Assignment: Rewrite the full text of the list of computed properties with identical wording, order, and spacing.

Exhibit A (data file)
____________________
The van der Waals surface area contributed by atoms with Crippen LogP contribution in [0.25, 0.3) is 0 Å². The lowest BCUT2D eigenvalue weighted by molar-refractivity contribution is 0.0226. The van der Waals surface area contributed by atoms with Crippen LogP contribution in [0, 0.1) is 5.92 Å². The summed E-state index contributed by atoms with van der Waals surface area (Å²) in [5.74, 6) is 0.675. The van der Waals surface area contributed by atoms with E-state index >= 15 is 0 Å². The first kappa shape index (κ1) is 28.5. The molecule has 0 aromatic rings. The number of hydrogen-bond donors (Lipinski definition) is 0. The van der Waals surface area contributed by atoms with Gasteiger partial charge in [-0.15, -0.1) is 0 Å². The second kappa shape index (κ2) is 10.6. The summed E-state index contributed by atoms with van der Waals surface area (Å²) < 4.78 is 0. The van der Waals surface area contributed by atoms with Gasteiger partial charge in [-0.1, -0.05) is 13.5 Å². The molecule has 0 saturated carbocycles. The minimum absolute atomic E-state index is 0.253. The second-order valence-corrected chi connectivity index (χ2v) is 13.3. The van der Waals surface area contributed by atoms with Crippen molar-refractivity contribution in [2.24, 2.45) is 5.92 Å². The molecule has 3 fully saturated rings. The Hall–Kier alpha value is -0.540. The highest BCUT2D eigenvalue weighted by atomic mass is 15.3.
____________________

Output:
The van der Waals surface area contributed by atoms with Crippen LogP contribution in [0.25, 0.3) is 0 Å². The lowest BCUT2D eigenvalue weighted by molar-refractivity contribution is 0.0226. The van der Waals surface area contributed by atoms with Crippen LogP contribution in [0, 0.1) is 5.92 Å². The summed E-state index contributed by atoms with van der Waals surface area (Å²) in [5.74, 6) is 0.675. The van der Waals surface area contributed by atoms with E-state index >= 15 is 0 Å². The first kappa shape index (κ1) is 28.5. The molecule has 0 aromatic rings. The number of hydrogen-bond donors (Lipinski definition) is 0. The van der Waals surface area contributed by atoms with Gasteiger partial charge in [-0.15, -0.1) is 0 Å². The second kappa shape index (κ2) is 10.6. The summed E-state index contributed by atoms with van der Waals surface area (Å²) < 4.78 is 0. The van der Waals surface area contributed by atoms with Gasteiger partial charge in [-0.1, -0.05) is 13.5 Å². The molecule has 0 saturated carbocycles. The minimum absolute atomic E-state index is 0.253. The second-order valence-corrected chi connectivity index (χ2v) is 13.3. The van der Waals surface area contributed by atoms with Crippen molar-refractivity contribution in [2.24, 2.45) is 5.92 Å². The molecule has 3 fully saturated rings. The Hall–Kier alpha value is -0.540. The highest BCUT2D eigenvalue weighted by atomic mass is 15.3.